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Honey bees contribute over $14 billion to the value of US crop production

Zuckerman Fernandes & Partners

As honey bees gather pollen and nectar for their survival, they pollinate crops such as apples, cranberries, melons and broccoli. Some crops, including blueberries and cherries are 90 percent dependent on honey bee pollination; one crop, almonds, depends entirely on the honey bee for pollination at bloom time. For many others, crop yield and quality would be greatly reduced without honey bee pollination. In fact, a 1999 Cornell University study documented that the contribution made by managed honey bees hired by U.S. crop growers to pollinate crops amounted to just over $14.6 billion.

Cornell entomology professors, Drs. Roger Morse and Nicholas Calderone have reported the results of their study in the March issue of Bee Culture magazine. Morse and Calderone calculated the value of 51 individual fruit, nut, vegetable and field crops that depend to some degree on pollination by managed honey bees in the U.S. Using USDA crop production figures, grower surveys and data from their 1989 study, they estimated the total annual value of increased agricultural production attributable to honey bee pollination at $14.6 billion. In comparison, the total value attributable to honey bee pollination in 1989 was $9.3 billion (a 36.3 percent increase). Approximately 20 percent of that increase is due to inflation; the rest is because of increased demand for pollinated foods from an increasing U.S. population.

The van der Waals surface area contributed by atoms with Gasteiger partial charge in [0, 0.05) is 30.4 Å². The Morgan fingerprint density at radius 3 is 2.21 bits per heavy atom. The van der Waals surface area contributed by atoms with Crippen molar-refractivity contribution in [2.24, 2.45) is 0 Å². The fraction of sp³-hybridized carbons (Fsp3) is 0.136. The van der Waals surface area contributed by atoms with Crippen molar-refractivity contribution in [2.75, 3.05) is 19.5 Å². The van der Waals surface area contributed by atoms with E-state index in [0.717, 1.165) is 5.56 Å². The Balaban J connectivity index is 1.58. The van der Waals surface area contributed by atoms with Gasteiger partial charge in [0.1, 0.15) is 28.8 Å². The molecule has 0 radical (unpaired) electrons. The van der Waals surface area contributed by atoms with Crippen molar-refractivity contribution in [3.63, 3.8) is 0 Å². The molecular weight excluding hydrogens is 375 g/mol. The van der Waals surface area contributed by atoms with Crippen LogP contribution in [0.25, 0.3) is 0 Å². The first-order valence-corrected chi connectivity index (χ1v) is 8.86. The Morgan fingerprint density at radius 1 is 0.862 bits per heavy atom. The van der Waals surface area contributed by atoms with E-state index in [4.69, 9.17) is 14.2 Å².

Each year American farmers and growers continue to feed more people using less land. They produce an abundance of food that is nutritious and safe. Honey bees are very much a part of this modern agricultural success story. It's estimated that there are over 2.9 million colonies in the U.S. today, two-thirds of which travel the country each year pollinating crops and producing honey and beeswax. Nearly one million colonies are used each year in California just to pollinate the state's almond crop! The $14.6 billion contribution made by managed honey bees comes in the form of increased yields and superior quality crops for growers and American consumers -- a healthy beekeeping industry is invaluable to a healthy U. S. agricultural economy.


The Cornell study was supported by the National Honey Board. For more information contact Mary Ann Johnson at 415-268-5421 or e-mail at

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